Judge: Jesus statue can stay on Montana mountain
HELENA, Montana (AP) — A Jesus statue that has for six decades been a curiosity to skiers as they cruise down a popular run at a northwest Montana ski resort will not be evicted from federal land, a judge ruled Tuesday.
U.S. District Judge Dana Christensen said the Flathead National Forest can re-issue a 10-year permit for the statue installed on the ski hill by the Knights of Columbus, a Catholic men’s organization.
The judge disagreed with a group of atheists and agnostics that argued the Forest Service was unconstitutionally sanctioning the statue. Its religious nature has been made clear in special-use permit applications since the 1950s, the Freedom From Religion Foundation had argued.
The Forest Service first indicated in 2011 that it would reject a new permit for the statue, which occupies a 25-by-25 foot (8-by-8 meter) patch of land at Whitefish Mountain Resort. But the agency reversed itself in 2012 amid public outcry.
Christensen said that the statue does not convey to a reasonable informed observer that the government, rather than a private party, endorses Christianity over any other faith or the absence of faith. The new federal judge, appointed by President Barack Obama in 2011, said the statue is one of the last remaining remnants of the original Big Mountain Ski Resort and some locals say it reflects the transition from old timber town to tourist hotspot.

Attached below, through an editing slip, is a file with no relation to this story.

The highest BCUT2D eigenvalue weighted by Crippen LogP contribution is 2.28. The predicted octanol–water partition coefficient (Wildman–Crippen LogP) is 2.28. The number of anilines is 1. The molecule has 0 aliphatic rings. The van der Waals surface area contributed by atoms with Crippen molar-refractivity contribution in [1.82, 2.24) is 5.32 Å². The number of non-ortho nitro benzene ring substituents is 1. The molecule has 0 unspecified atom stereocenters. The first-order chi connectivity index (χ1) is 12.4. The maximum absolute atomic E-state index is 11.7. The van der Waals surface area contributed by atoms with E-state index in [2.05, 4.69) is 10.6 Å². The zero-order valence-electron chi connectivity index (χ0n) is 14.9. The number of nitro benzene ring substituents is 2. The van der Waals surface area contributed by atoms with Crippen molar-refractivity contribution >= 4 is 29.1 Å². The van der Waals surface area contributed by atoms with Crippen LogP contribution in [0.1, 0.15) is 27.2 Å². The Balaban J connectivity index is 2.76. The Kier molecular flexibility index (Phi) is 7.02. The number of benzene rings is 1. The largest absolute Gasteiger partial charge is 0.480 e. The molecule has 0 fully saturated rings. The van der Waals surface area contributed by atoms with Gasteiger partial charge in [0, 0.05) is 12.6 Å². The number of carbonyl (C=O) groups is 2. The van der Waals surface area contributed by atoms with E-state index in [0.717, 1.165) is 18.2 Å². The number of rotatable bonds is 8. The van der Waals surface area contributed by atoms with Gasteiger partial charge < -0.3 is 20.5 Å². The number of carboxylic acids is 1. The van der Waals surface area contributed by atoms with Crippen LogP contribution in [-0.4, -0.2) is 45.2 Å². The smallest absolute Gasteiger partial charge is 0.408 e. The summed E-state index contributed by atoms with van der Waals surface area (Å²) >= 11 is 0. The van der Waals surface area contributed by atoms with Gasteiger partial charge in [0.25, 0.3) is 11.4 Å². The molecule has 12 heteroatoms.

“The statue’s secular and irreverent uses far outweigh the few religious uses it has served. The statue is most frequently used as a meeting point for skiers or hikers and a site for photo opportunities, rather than a solemn place for religious reflection,” the judge wrote.
“Typical observers of the statue are more interested in giving it a high five or adorning it in ski gear than sitting before it in prayer.”
The Freedom From Religion Foundation, which argued the statue violated the First Amendment to the U.S. Constitution’s prohibition on Congress making any law regarding an establishment of religion, said it was shocked by the ruling. The group disputed the notion that the Knights of Columbus statue honors veterans, calling it a ruse to place a Catholic shrine on public land.
“Saying it is fine to appropriate federal land to benefit the Knights of Columbus proselytizing efforts would seem to say the government is endorsing religion,” said Annie Laurie Gaylor, FFRF co-president.
She said the statue’s length of time on the hill does not justify keeping it there, and she argued it makes the constitutional transgression worse. The group said it likely will appeal.
The Becket Fund for Religious Liberty, which defended the monument in court, applauded the “commonsense” decision. It argued the statue is a far cry from creating a state religion and not every religious statue runs afoul of the Constitution.
“What we are seeing on the other side is Iconoclasm, the destruction of idols. If they disagree with something religiously, they have to destroy it,” said Eric Rassbach, an attorney for the group.
The statue has been maintained by the local Knights of Columbus, a Catholic fraternal organization, since members that included World War II veterans — inspired by religious monuments they saw while fighting in the mountains of Europe — erected the monument in 1955. The Knights have never been charged for use of the public land.